Pakistan’s recalibration towards Iran was short lived. In July 2017 Sharif was removed due to allegations based on the 2016 Panama Papers. Under Khan’s premiership, Pakistan is returning to the Saudi fold.

On 23 October 2018 Saudi Arabia formally gave Pakistan a US$6 billion bailout package — US$3 billion to the State Bank of Pakistan to support its balance of payments and another US$3 billion in deferred payments on oil imports.

Two months later the UAE followed suit and announced that it would also transfer US$3 billion to the State Bank of Pakistan. The desperately-needed financial infusions from Riyadh and Abu Dhabi were to prevent currency freefall as Islamabad engaged in bailout talks with the International Monetary Fund.

Then on 12 January 2019 Saudi Arabia announced it would join CPEC by constructing a US$10 billion oil refinery at Gwadar Port. Being the first third-party country to join CPEC, Saudi Arabia deftly nullified any benefit Iran’s relations with Pakistan derived from CPEC, leaving the future of the IP pipeline in limbo. Riyadh’s current package for Pakistan now totals US$20 billion, making them and the UAE indispensable to Pakistan’s economic survival.

In Sistan and Baluchestan Province the re-alignment already seems to be manifesting. The 13 February 2019 terrorist attack caused 40 Iranian Revolutionary Guard casualties. It is claimed by Iran as evidence of a Pakistan–Saudi Arabia nexus, with Tehran worried Pakistan may potentially accede to the use of its territory by Saudi Arabia and the UAE to support the militants.

Soleimani was scathing in remarks towards Pakistan a week after the attack, concluding that a nuclear-armed state like Pakistan should be capable of eliminating a few hundred border bandits. And his superior, Revolutionary Guard Chief Commander Ali Jafari, also threatened Saudi Arabia, the UAE and Pakistan after the attack, denouncing their alleged secret support for the militants.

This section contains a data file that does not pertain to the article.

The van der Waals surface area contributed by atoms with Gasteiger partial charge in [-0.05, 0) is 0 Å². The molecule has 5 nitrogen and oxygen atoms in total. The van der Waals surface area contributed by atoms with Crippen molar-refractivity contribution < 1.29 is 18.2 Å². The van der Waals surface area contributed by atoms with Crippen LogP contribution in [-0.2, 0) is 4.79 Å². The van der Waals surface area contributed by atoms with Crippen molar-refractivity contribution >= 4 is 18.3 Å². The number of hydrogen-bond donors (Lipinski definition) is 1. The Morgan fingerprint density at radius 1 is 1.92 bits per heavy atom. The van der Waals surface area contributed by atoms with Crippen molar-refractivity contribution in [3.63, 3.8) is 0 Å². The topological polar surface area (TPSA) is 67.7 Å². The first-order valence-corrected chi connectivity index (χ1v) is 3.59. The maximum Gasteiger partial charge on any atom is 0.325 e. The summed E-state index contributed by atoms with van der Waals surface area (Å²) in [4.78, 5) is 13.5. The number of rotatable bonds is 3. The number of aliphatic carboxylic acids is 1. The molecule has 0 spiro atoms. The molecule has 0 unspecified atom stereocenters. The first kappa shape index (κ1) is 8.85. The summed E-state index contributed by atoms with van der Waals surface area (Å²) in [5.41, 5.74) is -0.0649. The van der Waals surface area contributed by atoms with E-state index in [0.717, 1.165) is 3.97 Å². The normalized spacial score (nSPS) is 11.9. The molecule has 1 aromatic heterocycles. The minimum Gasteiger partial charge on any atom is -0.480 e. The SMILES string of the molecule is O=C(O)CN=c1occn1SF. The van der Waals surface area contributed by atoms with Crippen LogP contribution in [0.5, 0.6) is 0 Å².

With Pakistan seemingly more firmly tethered to Riyadh and Abu Dhabi, Jaish al-Adl‘s attack sounded alarm bells in Tehran. While Saudi Arabia and the UAE insist on greater Pakistani cooperation to defeat Houthi forces in Yemen, it is also likely that they will push Islamabad to cease counter-terrorism cooperation with Tehran. Pakistan could also be called upon to take a role in coordinating support for Jaish al-Adl operations, if the allegations are true. Whether Pakistan becomes actively involved or merely accedes the use of its territory, Pakistan–Iran relations are changing.

Dr Micha’el Tanchum is a Fellow at the Truman Research Institute for the Advancement of Peace, Hebrew University and an affiliated scholar with the Centre for Strategic Studies at Başkent University in Ankara, Turkey (Başkent-SAM). Follow him on Twitter at @michaeltanchum.

This article was first published by the East Asia Forum on the 4th of April 2019. This article was republished with permission.